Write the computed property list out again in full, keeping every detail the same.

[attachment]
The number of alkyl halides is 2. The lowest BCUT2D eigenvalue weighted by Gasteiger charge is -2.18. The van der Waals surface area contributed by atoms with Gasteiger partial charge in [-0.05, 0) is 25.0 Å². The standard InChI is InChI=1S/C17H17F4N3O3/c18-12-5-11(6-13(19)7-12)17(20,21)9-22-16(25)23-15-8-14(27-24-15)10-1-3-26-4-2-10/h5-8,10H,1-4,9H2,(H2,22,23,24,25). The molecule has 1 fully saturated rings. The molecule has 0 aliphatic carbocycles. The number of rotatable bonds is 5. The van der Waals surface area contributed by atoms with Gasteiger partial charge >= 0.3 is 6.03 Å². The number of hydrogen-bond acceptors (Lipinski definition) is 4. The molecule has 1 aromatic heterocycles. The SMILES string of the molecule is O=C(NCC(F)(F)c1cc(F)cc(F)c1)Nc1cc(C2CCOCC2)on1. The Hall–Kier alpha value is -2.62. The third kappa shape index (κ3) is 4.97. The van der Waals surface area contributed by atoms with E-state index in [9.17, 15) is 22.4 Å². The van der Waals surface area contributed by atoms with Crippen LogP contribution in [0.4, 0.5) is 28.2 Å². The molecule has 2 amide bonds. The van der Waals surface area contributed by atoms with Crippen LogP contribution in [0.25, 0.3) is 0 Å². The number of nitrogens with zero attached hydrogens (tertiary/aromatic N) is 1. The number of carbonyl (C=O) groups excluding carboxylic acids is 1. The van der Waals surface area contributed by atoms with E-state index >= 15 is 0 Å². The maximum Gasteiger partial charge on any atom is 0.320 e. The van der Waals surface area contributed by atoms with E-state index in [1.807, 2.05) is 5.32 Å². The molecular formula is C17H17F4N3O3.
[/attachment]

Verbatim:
The number of alkyl halides is 2. The lowest BCUT2D eigenvalue weighted by Gasteiger charge is -2.18. The van der Waals surface area contributed by atoms with Gasteiger partial charge in [-0.05, 0) is 25.0 Å². The standard InChI is InChI=1S/C17H17F4N3O3/c18-12-5-11(6-13(19)7-12)17(20,21)9-22-16(25)23-15-8-14(27-24-15)10-1-3-26-4-2-10/h5-8,10H,1-4,9H2,(H2,22,23,24,25). The molecule has 1 fully saturated rings. The molecule has 0 aliphatic carbocycles. The number of rotatable bonds is 5. The van der Waals surface area contributed by atoms with Gasteiger partial charge >= 0.3 is 6.03 Å². The number of hydrogen-bond acceptors (Lipinski definition) is 4. The molecule has 1 aromatic heterocycles. The SMILES string of the molecule is O=C(NCC(F)(F)c1cc(F)cc(F)c1)Nc1cc(C2CCOCC2)on1. The Hall–Kier alpha value is -2.62. The third kappa shape index (κ3) is 4.97. The van der Waals surface area contributed by atoms with E-state index in [9.17, 15) is 22.4 Å². The van der Waals surface area contributed by atoms with Crippen LogP contribution in [0.4, 0.5) is 28.2 Å². The molecule has 2 amide bonds. The van der Waals surface area contributed by atoms with Crippen LogP contribution in [0.25, 0.3) is 0 Å². The number of nitrogens with zero attached hydrogens (tertiary/aromatic N) is 1. The number of carbonyl (C=O) groups excluding carboxylic acids is 1. The van der Waals surface area contributed by atoms with E-state index >= 15 is 0 Å². The maximum Gasteiger partial charge on any atom is 0.320 e. The van der Waals surface area contributed by atoms with E-state index in [1.807, 2.05) is 5.32 Å². The molecular formula is C17H17F4N3O3.